You know, I saw her doing it with her own mom. And she does it in a very loving way. My wife is just amazing like that. She’s talking with her mom and her mom started going down this same what-if path even for her own life: “If so and so does this, then what if that happens to me? Then what if they do that? What’s going to happen if they do that?” It’s just this what-if journey and it was so easy to see from the outside, it’s like, you’re just bringing this story out of thin air. So Tanya politely paused her and said, “Mom, let’s rewrite the story in a positive way. What if the positive side of that equation happens? Because you don’t know. That negative stuff that you’re talking about now is totally fictional, is totally made up, so let’s rewrite it in a positive way. What if everyone does show up for Christmas? What if everyone does do this? What would that be like?” Otherwise, we’re just creating a negative reality for ourselves.
So this was a really eye-opening weekend for me. It really helped me internalize and look inward and say, “Man, Rob, how many times am I writing these stories?” And I’ll tell you where it’s most easy to do this, is in those relationships in our lives, where we have the tightest, strongest, emotional connection – whether it’s with our spouse, whether it’s with our children; next up, probably, after that are our co-workers. But it’s easy to write those stories with the people who we’re strongly connected with, emotionally. That’s where I found that it often tends to happen.
So, this is a short podcast. I’m just inviting you introspectively to look, number one, as you communicate with your spouse, your children, your partner, your co-workers, especially your customer, other people – communicate in a way that motivates them. Just like with Bella. When I took my approach, I got zero results. When I started asking her from her perspective, what was important to her, now she was all-in and we had a great experience as a result of communicating in a way that resonated and motivated her.
The second invitation from this podcast is to really look at how often you’re writing a story in your own brain. And then, when you recognize that happening, consciously focus on rewriting the story to a positive. Because, like I mentioned, the truth is, most of the time, in most of these stories, the only person who we can really harm is ourselves and our own brain. Now, potentially, if we don’t rewrite that story, it does have the potential to spill out into our relationships and manifest itself. You know, if my son was to show up after I’d been so far down this story path, “Robbie, why were you out doing this? Well, what about this?” And he’s thinking in his mind, “What are you talking about? I’m not even sure what you’re talking about.” Because in my mind, there’s this story that has gone down this path.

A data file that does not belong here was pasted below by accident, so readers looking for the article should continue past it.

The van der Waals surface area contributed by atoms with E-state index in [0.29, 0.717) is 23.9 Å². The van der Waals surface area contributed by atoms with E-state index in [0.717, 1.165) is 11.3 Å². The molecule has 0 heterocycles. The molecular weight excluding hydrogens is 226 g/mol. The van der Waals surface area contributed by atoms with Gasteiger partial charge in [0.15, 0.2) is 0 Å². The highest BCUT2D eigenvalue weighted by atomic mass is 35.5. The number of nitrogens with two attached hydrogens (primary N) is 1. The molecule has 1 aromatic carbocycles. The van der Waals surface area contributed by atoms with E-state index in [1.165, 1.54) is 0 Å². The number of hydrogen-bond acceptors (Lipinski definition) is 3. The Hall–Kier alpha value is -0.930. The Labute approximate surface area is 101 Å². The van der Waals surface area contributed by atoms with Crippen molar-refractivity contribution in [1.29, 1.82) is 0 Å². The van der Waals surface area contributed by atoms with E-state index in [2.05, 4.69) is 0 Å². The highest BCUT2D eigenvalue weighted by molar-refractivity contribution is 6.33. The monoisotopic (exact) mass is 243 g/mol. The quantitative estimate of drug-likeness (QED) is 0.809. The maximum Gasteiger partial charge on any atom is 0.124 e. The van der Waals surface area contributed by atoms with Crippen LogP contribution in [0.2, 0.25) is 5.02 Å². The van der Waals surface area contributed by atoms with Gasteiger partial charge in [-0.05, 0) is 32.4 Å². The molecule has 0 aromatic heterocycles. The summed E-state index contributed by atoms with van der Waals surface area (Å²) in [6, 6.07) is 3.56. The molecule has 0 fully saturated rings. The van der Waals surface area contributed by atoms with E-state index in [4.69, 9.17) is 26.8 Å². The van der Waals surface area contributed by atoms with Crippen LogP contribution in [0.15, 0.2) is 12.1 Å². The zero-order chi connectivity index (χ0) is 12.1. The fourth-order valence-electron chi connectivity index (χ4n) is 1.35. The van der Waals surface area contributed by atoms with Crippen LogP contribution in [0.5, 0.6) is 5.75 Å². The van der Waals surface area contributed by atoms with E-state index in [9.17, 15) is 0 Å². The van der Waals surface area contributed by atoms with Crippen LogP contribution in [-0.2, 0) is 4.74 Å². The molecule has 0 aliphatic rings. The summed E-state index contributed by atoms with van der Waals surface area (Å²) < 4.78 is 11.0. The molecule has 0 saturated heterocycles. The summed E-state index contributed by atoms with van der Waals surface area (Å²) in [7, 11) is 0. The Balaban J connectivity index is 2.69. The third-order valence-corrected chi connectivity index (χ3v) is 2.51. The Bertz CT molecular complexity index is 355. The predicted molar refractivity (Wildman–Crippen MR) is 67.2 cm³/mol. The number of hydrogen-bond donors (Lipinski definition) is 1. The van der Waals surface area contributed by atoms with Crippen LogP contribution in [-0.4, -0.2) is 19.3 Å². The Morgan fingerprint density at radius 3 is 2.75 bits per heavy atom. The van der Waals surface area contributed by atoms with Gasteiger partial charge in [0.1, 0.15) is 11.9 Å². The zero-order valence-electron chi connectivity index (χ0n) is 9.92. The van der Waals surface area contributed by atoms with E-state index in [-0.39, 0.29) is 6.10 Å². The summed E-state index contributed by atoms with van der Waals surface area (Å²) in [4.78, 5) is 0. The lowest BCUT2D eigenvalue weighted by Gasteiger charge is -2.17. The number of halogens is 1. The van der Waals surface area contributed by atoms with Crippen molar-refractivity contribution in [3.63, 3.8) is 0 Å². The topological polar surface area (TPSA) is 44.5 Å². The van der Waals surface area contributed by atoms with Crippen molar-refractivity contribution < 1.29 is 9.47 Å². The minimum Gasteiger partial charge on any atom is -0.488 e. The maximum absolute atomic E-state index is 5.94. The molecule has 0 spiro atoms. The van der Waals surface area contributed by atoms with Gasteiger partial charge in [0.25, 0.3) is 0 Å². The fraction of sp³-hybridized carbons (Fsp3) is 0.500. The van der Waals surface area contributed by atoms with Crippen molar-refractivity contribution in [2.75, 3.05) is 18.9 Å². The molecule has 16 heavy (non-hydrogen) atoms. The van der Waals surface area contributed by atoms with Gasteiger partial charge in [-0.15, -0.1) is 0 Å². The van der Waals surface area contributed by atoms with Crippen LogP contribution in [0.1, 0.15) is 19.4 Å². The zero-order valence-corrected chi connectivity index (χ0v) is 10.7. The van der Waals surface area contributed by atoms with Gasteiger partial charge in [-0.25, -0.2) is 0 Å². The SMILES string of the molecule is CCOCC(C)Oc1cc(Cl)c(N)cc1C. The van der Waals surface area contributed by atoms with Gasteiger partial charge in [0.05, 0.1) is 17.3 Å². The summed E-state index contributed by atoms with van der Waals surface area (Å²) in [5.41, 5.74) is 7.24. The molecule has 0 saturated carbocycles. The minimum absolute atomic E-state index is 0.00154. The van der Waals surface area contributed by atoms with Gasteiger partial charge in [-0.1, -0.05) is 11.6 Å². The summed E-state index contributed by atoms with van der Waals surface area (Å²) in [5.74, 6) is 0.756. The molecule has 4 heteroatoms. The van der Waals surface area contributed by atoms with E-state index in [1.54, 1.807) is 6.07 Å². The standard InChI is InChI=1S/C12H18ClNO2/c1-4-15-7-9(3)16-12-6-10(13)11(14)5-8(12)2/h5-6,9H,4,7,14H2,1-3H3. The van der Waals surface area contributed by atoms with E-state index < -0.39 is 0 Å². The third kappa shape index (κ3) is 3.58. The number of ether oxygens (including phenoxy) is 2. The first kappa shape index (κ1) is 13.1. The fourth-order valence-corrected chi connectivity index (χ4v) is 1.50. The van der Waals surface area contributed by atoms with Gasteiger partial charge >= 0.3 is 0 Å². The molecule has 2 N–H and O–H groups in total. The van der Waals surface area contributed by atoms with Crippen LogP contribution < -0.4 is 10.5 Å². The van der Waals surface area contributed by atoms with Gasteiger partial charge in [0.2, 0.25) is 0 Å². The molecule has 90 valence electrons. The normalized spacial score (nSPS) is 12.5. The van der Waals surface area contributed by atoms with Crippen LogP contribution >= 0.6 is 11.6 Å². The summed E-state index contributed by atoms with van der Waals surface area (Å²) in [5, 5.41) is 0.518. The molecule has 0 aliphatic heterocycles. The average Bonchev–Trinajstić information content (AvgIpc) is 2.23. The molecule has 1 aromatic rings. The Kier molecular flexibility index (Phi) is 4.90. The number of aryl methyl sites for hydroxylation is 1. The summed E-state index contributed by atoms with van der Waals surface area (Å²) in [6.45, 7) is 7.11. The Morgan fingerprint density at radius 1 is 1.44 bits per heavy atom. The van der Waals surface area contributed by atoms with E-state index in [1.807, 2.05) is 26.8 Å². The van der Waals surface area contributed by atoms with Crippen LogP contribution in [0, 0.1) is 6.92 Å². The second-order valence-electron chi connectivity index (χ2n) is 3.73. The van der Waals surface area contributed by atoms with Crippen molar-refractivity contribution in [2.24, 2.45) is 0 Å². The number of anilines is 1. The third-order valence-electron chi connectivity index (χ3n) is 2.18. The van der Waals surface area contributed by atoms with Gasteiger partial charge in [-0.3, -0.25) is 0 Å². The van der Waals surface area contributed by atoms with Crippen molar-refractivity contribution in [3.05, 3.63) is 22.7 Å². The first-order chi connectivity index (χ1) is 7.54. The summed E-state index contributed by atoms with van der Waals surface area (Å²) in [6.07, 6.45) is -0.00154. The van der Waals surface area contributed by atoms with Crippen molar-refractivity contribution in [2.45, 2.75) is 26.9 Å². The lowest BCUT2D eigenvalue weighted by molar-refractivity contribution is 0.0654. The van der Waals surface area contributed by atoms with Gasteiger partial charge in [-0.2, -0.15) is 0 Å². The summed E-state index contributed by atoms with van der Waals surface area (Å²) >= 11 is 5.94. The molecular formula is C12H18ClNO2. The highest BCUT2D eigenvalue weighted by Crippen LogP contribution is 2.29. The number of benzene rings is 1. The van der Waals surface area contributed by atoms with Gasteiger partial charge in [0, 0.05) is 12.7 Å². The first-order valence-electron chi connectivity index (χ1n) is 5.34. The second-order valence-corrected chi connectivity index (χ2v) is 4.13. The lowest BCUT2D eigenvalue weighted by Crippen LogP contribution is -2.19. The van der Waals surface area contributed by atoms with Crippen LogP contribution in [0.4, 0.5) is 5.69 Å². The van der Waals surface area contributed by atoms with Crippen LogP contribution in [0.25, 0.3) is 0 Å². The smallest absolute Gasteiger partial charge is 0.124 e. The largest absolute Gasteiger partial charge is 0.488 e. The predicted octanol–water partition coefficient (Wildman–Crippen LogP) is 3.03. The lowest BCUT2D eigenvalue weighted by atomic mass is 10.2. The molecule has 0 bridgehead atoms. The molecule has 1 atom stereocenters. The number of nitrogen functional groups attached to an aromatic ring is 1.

And so, I would really invite us to, number one, recognize the stories that we’re writing, and then rewrite them in the form of a positive. Be cognizant about whether you’re creating a story for yourself, or whether you’re creating a story for someone else who’s important in your life, and then rewrite it and see how powerful that becomes. Because the truth is sometimes out of our hands, it’s out of our control. I have a very strong belief in God. Not everybody does – different people, different walks of life, I totally respect whoever that is. I happen to have a very strong belief in God, and I was praying about my son a few months ago, and I had a very clear, distinct impression coming to my mind that said, “Rob, I’ve got it. I’ve got this, trust me!” It was a great faith test for me.
So, every time I start rewriting these stories about my son at this crossroads in his life, I remember: “Rob, I’ve got this! Have some faith!” And so, I would invite us all, as you think about the different people in your life, and especially ourselves, be careful about the stories that we’re creating in our minds because ultimately, those stories can become so powerful in determining our behavior and our thoughts.
So I hope this was helpful. If you have a second and can take just a minute or so and write us a quick email, I’d love to hear your stories and thoughts on this. If you have my number, if you’re a friend and you have my number, you can text me – I would love to hear your thoughts. Because again, it’s when I hear from you, it’s when we hear your thoughts, your stories, that’s what really provides the fuel to keep these podcasts going. Otherwise, it’s just sitting here talking into a mic out into this world that you can’t really see in front of you. And so, we’d love to hear your feedback, is what I’m saying.
Alright, well, my hope is that you have a great week this week. As you’re thinking about communicating with others, find ways to communicate in a way that motivates them, be careful of the stories that we’re coming up with, in our brains, rewrite them when necessary, and shift it to the positive, and feel the power that comes into that. So let’s really focus on that this week, and see what impact it has in our lives. Because remember that one person can make a difference. And it starts with us being that person. So, thank you again for listening to this podcast. I hope you have a wonderful day and a great rest of the week!